DHS students explore career possibilities

By Pat Sunderland


DHS students explore career possibilities | DHS

Photo by Pat Sunderland Delta High School students learned about the high demand for early childhood educators, and the opportunity to gain certification through concurrent enrollment, from Career Talk presenters Stacy Tindall and Wendy Shima.

Twenty-six professionals shared their stories with Delta High School juniors last week, exposing the students to careers in education, engineering, natural resources, health, the military, communications, cosmetology and more. School counselors organized the event so students could gain insight into possible career pathways from real life professionals.

The juniors rotated through three "Career Talks," while the seniors learned financial literacy, the sophomores took the ASVAB test and freshmen honed their self-advocacy skills.

At one Career Talk, Wendy Shima, Technical College of the Rockies, and Stacy Tindall, Great Beginnings Preschool, introduced a new program that will prepare students for employment in child care centers and preschools.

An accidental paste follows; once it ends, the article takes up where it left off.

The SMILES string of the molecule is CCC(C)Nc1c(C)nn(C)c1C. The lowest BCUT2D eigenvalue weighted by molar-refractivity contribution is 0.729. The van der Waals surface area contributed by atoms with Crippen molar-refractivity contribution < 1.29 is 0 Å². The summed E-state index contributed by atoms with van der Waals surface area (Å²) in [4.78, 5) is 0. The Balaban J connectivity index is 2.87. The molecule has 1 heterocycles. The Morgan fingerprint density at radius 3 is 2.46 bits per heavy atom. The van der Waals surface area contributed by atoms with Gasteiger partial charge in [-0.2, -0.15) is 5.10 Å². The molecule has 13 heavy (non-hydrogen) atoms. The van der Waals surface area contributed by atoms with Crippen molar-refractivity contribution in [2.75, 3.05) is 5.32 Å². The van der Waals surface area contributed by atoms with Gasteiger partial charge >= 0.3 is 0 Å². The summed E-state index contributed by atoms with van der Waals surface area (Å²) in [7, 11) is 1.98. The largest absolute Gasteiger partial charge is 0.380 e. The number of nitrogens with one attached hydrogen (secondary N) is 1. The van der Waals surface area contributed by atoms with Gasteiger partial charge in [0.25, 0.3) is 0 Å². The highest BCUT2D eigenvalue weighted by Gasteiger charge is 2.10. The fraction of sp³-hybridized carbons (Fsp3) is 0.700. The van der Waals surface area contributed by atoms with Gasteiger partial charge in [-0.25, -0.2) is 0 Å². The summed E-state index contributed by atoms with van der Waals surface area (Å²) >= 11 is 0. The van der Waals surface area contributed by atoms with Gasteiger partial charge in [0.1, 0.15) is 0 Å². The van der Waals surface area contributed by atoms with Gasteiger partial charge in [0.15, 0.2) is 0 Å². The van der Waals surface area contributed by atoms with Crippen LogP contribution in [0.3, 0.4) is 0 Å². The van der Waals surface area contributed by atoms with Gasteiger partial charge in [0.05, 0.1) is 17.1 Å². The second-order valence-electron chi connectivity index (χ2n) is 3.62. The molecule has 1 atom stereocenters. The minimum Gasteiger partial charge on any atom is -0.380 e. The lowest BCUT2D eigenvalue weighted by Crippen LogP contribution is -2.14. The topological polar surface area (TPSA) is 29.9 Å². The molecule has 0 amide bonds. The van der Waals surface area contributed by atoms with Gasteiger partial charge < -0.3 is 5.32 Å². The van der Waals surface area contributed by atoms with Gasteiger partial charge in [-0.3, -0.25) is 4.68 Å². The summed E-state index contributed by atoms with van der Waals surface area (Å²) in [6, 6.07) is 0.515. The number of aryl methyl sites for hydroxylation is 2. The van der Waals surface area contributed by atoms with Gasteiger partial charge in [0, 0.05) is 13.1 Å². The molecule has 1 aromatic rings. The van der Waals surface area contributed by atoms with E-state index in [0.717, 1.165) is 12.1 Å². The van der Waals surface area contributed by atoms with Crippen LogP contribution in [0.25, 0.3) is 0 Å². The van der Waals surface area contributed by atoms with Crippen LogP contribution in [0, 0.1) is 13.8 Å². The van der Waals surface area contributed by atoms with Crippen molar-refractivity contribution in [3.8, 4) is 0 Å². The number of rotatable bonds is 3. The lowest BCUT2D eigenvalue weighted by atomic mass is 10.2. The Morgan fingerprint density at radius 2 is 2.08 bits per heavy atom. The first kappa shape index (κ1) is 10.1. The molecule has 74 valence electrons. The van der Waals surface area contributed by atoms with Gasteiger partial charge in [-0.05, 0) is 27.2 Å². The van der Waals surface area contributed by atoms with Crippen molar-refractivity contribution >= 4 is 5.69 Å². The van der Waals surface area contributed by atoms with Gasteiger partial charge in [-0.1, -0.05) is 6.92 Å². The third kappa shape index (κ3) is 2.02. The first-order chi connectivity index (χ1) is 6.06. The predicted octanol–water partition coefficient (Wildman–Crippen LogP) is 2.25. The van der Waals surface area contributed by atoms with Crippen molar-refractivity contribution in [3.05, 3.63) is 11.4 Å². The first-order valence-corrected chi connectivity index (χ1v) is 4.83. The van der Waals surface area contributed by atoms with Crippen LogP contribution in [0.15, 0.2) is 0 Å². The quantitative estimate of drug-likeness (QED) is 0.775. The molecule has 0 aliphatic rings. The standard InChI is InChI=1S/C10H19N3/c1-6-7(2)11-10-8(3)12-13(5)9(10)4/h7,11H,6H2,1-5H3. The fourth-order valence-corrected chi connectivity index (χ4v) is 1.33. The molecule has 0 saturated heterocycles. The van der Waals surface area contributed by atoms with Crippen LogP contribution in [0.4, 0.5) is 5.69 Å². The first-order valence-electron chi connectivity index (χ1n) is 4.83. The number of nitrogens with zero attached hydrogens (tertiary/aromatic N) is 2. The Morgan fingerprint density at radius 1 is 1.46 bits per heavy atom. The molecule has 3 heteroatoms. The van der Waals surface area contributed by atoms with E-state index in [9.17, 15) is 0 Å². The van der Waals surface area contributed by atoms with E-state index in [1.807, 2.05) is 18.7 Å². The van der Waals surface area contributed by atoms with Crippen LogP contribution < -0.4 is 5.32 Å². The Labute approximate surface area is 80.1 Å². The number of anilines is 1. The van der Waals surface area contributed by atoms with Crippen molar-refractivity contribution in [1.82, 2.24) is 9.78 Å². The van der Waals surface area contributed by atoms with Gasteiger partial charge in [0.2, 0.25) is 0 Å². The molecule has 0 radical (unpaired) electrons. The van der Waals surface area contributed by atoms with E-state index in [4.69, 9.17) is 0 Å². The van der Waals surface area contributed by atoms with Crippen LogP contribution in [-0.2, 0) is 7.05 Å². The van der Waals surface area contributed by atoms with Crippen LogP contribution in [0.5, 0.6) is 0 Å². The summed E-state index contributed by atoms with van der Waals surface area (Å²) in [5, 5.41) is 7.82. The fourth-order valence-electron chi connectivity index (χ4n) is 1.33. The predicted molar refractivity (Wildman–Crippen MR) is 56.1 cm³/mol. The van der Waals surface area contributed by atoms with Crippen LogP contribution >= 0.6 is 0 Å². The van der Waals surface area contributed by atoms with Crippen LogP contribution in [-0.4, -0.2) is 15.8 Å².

Students may have years of babysitting experience or caring for younger siblings, but that doesn't qualify them for employment in early childhood education, Shima and Tindall stressed. Early childhood teachers must have an understanding of children's cognitive, physical, emotional and social development, and be able to employ a variety of teaching methods to meet each child's needs.

The new course to be offered through the Technical College of the Rockies will combine online instruction with volunteer internships at local preschools. Beginning in January, the course will be available to high school students in Delta, Gunnison and Telluride. Students will receive both high school and college credit for the courses.

After completion of four online courses and the internship, students will graduate with early childhood teacher certification. Students can begin working in the field, or apply the college credits they've earned to an associate or bachelor degree. College-bound students can find employment at preschools or child care centers to help with college expenses, Shima and Tindall pointed out.

"We wanted to highlight all careers, not just those requiring a four-year degree," said Shawna Magtutu, school counselor, who added her appreciation for all the program participants.

"We had such an overwhelming response from our amazing community that we had to turn several professionals away, and we also had to 'partner' a few people with similar professional backgrounds. It's a wonderful problem to have!"